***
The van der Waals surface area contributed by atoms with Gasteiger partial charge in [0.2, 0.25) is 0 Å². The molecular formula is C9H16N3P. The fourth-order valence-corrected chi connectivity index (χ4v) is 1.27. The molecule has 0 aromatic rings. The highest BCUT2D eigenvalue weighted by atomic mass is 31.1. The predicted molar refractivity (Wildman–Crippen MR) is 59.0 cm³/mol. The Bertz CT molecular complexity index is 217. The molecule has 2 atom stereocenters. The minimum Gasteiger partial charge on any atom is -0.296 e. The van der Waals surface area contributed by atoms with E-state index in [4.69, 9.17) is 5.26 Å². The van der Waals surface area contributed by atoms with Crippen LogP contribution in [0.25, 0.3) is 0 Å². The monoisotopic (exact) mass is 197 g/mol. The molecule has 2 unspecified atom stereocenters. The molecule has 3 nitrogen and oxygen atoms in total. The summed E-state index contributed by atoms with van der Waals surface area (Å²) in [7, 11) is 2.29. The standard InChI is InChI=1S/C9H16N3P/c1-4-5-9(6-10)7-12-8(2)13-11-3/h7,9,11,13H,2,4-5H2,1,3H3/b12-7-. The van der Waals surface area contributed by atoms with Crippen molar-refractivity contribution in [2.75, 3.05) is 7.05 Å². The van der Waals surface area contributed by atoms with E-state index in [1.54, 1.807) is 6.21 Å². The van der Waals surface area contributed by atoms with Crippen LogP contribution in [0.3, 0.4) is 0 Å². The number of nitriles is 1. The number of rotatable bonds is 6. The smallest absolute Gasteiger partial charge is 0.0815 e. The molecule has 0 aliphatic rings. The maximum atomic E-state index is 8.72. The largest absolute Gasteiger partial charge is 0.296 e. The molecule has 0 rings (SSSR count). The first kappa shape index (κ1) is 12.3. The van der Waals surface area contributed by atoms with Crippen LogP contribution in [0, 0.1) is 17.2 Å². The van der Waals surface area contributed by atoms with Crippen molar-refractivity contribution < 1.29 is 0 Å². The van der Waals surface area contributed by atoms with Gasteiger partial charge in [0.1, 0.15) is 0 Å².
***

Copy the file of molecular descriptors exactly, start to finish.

The van der Waals surface area contributed by atoms with Gasteiger partial charge in [0.2, 0.25) is 0 Å². The molecular formula is C9H16N3P. The fourth-order valence-corrected chi connectivity index (χ4v) is 1.27. The molecule has 0 aromatic rings. The highest BCUT2D eigenvalue weighted by atomic mass is 31.1. The predicted molar refractivity (Wildman–Crippen MR) is 59.0 cm³/mol. The Bertz CT molecular complexity index is 217. The molecule has 2 atom stereocenters. The minimum Gasteiger partial charge on any atom is -0.296 e. The van der Waals surface area contributed by atoms with E-state index in [4.69, 9.17) is 5.26 Å². The van der Waals surface area contributed by atoms with Crippen LogP contribution in [0.25, 0.3) is 0 Å². The monoisotopic (exact) mass is 197 g/mol. The molecule has 2 unspecified atom stereocenters. The molecule has 3 nitrogen and oxygen atoms in total. The summed E-state index contributed by atoms with van der Waals surface area (Å²) in [7, 11) is 2.29. The standard InChI is InChI=1S/C9H16N3P/c1-4-5-9(6-10)7-12-8(2)13-11-3/h7,9,11,13H,2,4-5H2,1,3H3/b12-7-. The van der Waals surface area contributed by atoms with Crippen molar-refractivity contribution in [2.75, 3.05) is 7.05 Å². The van der Waals surface area contributed by atoms with E-state index in [1.54, 1.807) is 6.21 Å². The van der Waals surface area contributed by atoms with Crippen LogP contribution in [0.3, 0.4) is 0 Å². The number of nitriles is 1. The number of rotatable bonds is 6. The smallest absolute Gasteiger partial charge is 0.0815 e. The molecule has 0 aliphatic rings. The maximum atomic E-state index is 8.72. The largest absolute Gasteiger partial charge is 0.296 e. The molecule has 0 rings (SSSR count). The first kappa shape index (κ1) is 12.3. The van der Waals surface area contributed by atoms with Crippen LogP contribution in [0, 0.1) is 17.2 Å². The van der Waals surface area contributed by atoms with Crippen molar-refractivity contribution < 1.29 is 0 Å². The van der Waals surface area contributed by atoms with Gasteiger partial charge in [0.1, 0.15) is 0 Å².